If you were always the best at English at school, or algebra comes easily to you, use your skills to make money and get a warm fuzzy feeling that you’re helping someone achieve their best.

3.Resident Assistant:


Do you live in student halls? Love it so much that the idea of leaving next year just breaks your heart?

Becoming a Resident Assistant at your dorm might mean you don’t have to go anywhere! RA roles basically involve being like a live-in supervisor for your building: You’ll be the person students come to if they have an electrical fault, they’ve found a wasp nest by their window or there’s a fire in their kitchen.

But don’t worry – you won’t have to sort these issues yourself! RAs simply act as the middle man between student housing companies and students, to save them being bombarded with emails on a daily basis.

Whilst you don’t technically get paid for this position, you will get to live in halls free of charge, and with student housing rents rising as much as 11% this year alone, this is sure to save you a lot of cash each month.

As an RA, you might also be required to run some team building exercises like movie nights and pub crawls, which can be fun!

How to get started: Contact your university housing provider to see if there are any RA vacancies up for grabs!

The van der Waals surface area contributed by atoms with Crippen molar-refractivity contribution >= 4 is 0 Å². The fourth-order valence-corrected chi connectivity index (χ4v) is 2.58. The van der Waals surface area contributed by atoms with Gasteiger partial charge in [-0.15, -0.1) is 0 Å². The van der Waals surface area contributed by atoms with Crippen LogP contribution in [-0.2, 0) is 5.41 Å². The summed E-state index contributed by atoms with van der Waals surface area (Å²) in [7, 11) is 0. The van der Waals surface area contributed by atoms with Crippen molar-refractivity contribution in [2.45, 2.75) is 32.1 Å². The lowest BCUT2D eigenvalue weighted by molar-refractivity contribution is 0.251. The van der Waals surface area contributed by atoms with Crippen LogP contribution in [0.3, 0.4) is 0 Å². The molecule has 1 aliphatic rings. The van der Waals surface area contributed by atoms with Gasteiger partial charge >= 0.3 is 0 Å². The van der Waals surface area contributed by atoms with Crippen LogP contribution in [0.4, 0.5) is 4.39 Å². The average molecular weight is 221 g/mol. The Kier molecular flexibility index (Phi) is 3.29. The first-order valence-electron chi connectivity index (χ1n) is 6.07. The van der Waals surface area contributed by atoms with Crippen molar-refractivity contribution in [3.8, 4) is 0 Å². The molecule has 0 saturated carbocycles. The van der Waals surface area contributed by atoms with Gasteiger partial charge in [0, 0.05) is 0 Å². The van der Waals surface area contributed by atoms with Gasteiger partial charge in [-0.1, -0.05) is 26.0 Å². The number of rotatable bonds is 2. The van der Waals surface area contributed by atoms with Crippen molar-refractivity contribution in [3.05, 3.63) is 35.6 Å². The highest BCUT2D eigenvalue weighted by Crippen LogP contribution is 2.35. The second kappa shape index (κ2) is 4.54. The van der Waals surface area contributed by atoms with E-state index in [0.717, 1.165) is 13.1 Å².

Use your many years of experience bossing about your younger siblings to earn some extra cash.

Lots of working parents need someone to pick their children up from school or nursery and keep them entertained until they get home, and that’s where flexible uni timetables come in handy! If you’re good with kids this is a great option, and the money is normally pretty decent too!

Having a driving license is usually an advantage (but is by no means essential), and you can also stick to offering your services at night instead, which admittedly involves less work as you’ll spend most of your shift being paid to watch telly whilst the little ones sleep.

Getting some informal experience with children while you are at university might come in handy if you choose to work as an au pair abroad, or move into primary teaching.